By

    Giuseppe Arcimboldo’s paintings of the four seasons have astonished audiences from the sixteenth century to this day. Even though, allegorical representations are quite common in the history of art, Arcimboldo’s portraits manage to capture the spirit of each season in a bizarre and unique way. In...

  • Artist

    Botero and His Characteristic Chubby Style: Boterism

    By

    Colombian artist, Fernando Botero, demonstrates how differently we can all view the same object. Although, Botero is known for creating thick fat looking figures in his art, he argues that his intention isn’t to represent weighty figures. Instead, his aim is to give prominence to volume....

  • 21st century

    Traversing the Unseen: Interview with Multi-Media Artist Sara Osebold

    By

    Sara Osebold (b. 1975) is a contemporary, multi-media artist who creates drawings and sculptures and is based in Seattle. The artist’s work takes us on a sensory journey adding a dose of visual medicine. Mixed media drawings are fused together with ink, mica, graphite, clay, pigments, etc....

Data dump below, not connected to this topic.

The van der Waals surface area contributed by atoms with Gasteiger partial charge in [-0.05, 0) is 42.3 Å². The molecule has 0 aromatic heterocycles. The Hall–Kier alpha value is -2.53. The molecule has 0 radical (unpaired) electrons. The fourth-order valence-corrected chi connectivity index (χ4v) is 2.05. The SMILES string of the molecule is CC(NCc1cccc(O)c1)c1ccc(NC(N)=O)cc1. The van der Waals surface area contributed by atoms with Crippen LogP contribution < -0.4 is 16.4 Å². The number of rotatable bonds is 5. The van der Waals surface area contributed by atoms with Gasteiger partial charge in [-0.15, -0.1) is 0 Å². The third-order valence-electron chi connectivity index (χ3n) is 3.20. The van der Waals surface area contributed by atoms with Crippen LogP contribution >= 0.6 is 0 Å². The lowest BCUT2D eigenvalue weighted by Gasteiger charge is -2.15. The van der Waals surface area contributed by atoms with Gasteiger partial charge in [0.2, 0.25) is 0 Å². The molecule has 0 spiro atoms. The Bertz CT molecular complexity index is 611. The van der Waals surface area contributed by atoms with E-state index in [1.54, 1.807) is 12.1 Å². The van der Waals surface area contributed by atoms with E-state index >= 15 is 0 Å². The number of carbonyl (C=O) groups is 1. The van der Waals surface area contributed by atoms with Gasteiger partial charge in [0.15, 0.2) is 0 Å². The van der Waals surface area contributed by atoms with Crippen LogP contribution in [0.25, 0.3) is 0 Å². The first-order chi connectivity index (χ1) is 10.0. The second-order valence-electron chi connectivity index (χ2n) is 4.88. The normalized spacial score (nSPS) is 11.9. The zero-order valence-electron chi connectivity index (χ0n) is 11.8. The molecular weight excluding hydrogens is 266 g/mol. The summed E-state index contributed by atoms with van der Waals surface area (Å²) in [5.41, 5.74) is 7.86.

• dailyart

    Allegories of Autumn – A Top Ten of Sensational Symbolic Artworks

    By

    What does Autumn mean to you? Traditionally it meant the abundance of the harvest, a celebration of ripeness and maturity. Museums and galleries are full of paintings which pay tribute to this theme showing the Allegories of Autumn. But to our modern eyes, the allegorical symbols...

To Top

Just to let you know, DailyArt Magazine’s website uses cookies to personalise content and adverts, to provide social media features and to analyse traffic. Read cookies policy